Stress may make it hard to fight off COVID-19 and flu

Credit: CC0 Public Domain

Scientists from Massachusetts General Hospital found that stress can be detrimental to fighting off infection, especially COVID-19, and increases the chance of death.

They found how specific regions in the brain control the body’s cellular immune response while under acute stress and infected with COVID-19 or influenza.

Stress diminishes an immune response to viruses such as COVID-19 and influenza, making the body less resistant to fighting infection and putting it at greater risk of complications and death.

This fundamental discovery connecting the brain to the immune system provides a better understanding of how stress affects the body’s response to a virus, and why some may be more susceptible to severe illness and worse outcomes.

The research is published in Nature and was conducted by Filip K. Swirski et al.

In the study, the team tested how mice in the relaxed and stressed models compared when infected with influenza and COVID-19.

They found that mice in the relaxed group fared better when compared to the stressed group—they fought infection better and got rid of the virus more easily.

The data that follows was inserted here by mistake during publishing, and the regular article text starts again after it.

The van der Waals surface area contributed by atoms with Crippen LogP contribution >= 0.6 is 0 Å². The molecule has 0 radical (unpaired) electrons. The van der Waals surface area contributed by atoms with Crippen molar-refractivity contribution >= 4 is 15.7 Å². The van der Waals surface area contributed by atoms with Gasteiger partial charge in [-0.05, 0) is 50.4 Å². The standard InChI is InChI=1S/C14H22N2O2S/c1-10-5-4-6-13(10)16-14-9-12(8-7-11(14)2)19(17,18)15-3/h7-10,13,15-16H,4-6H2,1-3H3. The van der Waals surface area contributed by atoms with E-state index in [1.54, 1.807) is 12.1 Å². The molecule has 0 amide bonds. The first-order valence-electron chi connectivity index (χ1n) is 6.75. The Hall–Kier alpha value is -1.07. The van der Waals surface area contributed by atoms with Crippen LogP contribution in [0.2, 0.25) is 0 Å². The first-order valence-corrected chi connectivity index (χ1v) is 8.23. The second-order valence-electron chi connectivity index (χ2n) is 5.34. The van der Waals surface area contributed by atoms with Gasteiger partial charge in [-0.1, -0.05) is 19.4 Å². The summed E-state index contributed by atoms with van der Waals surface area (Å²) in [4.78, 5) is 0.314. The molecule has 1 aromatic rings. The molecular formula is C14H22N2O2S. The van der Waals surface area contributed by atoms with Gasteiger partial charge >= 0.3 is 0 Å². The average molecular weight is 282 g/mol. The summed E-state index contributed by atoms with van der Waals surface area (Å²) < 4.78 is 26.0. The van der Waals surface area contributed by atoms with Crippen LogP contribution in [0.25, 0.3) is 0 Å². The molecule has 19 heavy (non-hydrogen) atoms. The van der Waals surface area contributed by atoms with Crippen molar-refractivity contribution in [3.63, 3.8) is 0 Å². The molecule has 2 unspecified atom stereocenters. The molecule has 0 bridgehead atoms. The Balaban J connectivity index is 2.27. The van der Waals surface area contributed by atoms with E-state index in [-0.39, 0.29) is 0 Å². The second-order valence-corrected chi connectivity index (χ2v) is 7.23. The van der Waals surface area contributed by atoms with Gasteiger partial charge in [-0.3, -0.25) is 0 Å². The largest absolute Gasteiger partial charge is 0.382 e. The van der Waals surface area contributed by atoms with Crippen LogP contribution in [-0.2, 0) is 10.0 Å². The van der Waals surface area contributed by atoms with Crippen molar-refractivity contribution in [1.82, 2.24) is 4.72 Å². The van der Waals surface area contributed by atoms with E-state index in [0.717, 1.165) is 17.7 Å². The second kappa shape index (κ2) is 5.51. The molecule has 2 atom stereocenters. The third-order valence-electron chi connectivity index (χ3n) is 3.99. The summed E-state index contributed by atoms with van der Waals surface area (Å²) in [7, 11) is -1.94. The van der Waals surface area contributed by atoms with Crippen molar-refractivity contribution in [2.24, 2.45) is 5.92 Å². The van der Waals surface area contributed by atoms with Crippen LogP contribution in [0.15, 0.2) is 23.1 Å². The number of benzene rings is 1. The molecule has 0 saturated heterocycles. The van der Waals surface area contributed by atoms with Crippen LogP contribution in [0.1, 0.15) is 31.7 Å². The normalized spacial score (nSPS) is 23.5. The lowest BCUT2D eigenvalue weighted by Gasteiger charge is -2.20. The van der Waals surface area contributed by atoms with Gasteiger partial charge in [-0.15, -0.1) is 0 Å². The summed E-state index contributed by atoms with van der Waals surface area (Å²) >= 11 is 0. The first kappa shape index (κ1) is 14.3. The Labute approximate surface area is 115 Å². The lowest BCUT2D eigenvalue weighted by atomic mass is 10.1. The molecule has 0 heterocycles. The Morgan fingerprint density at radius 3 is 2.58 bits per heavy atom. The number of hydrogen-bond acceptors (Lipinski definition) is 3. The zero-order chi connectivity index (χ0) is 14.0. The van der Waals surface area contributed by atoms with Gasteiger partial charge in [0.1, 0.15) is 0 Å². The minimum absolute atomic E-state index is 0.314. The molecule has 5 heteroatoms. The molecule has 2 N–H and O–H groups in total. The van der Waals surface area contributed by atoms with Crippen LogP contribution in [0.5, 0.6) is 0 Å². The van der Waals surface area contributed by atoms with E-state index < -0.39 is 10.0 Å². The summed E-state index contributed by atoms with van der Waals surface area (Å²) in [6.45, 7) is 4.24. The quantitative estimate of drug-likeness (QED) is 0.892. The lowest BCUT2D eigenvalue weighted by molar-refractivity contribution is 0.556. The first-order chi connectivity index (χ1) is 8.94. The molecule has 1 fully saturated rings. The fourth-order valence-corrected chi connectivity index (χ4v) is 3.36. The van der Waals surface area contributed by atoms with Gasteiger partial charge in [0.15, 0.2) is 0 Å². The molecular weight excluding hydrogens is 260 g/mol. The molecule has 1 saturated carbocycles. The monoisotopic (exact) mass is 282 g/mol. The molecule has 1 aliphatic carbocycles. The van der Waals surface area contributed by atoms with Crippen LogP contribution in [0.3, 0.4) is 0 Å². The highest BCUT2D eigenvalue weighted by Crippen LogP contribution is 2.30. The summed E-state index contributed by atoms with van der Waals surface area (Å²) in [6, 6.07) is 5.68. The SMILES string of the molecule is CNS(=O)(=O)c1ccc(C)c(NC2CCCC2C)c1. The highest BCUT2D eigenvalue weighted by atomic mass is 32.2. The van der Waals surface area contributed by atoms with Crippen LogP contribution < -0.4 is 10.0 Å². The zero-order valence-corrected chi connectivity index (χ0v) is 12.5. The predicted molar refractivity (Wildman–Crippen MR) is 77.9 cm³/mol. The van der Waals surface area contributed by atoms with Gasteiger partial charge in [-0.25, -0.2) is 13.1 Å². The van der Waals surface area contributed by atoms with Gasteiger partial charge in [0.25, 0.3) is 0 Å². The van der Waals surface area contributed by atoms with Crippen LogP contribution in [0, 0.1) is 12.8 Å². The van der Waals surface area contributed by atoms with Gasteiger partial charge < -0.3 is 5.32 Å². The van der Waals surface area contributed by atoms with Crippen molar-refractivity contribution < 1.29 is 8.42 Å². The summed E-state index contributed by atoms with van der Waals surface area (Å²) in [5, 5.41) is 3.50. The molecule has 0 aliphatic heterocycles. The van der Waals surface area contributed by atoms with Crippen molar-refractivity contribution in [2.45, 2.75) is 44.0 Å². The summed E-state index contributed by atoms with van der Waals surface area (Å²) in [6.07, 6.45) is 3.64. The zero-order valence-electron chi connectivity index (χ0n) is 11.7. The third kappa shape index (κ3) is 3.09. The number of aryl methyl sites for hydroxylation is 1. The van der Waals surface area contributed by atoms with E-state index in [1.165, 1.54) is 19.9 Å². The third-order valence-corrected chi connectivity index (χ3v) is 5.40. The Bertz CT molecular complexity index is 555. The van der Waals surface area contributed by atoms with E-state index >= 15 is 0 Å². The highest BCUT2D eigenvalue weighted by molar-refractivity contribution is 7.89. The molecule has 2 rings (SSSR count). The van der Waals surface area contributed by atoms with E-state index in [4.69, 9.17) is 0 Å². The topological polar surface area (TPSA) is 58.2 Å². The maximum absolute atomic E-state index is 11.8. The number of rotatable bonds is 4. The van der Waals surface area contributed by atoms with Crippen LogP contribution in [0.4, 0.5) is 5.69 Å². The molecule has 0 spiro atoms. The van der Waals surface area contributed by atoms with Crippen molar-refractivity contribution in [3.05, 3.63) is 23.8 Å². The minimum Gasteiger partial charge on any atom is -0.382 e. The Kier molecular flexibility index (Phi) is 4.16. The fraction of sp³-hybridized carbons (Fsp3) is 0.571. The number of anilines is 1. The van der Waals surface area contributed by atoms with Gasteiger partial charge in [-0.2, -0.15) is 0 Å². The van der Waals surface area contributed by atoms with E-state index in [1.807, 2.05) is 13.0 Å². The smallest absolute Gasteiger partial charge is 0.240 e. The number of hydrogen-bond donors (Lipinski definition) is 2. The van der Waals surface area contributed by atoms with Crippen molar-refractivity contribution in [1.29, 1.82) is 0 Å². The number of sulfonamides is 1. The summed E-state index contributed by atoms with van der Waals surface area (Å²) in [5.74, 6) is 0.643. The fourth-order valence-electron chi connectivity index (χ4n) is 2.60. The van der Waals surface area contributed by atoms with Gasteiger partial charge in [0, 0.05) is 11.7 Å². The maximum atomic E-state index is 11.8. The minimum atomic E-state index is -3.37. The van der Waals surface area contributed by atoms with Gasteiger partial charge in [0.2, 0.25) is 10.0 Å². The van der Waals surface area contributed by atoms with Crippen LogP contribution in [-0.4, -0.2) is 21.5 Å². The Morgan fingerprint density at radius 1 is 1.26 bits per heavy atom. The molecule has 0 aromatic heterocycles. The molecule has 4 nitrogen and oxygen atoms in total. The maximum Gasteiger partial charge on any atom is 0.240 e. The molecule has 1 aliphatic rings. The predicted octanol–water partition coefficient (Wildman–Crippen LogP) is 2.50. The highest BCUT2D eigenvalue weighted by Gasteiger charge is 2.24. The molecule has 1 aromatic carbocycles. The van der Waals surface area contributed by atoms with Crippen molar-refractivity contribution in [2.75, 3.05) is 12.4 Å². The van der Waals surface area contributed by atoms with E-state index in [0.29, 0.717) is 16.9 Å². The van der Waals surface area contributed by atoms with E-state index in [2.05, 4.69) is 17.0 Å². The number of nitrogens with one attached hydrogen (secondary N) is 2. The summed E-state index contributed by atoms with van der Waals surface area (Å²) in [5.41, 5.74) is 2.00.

Mice in the stressed group were sicker, had less immunity, and had a higher rate of death from the virus.

The team also explored how other regions of the brain related to motor function control different types of immune cells traveling from the bone marrow to the blood.

The team says the effect of stress on white blood cells and how it may negatively impact fighting a virus is important to further understand outcomes and find ways to improve immunity.

If white blood cells continually enter the bloodstream, this could have implications for cardiovascular health as well.

This study is an important example of how the brain controls inflammation and its link to diminishing an immune response during acute stress.

This work may prompt physicians to further look into the mental state of patients, including sleep patterns and stress levels.

It may prompt interventions to not just live a healthier and less stressful lifestyle, but help the body better fight infection and improve outcomes.

If you care about Covid, please read studies about why are we seeing more COVID cases in fully vaccinated people, and this existing drug can save damaged lungs in COVID-19.

For more information about health, please see recent studies about a new drug that could prevent COVID-19, and results showing that current COVID-19 vaccines cannot effectively prevent omicron infection.

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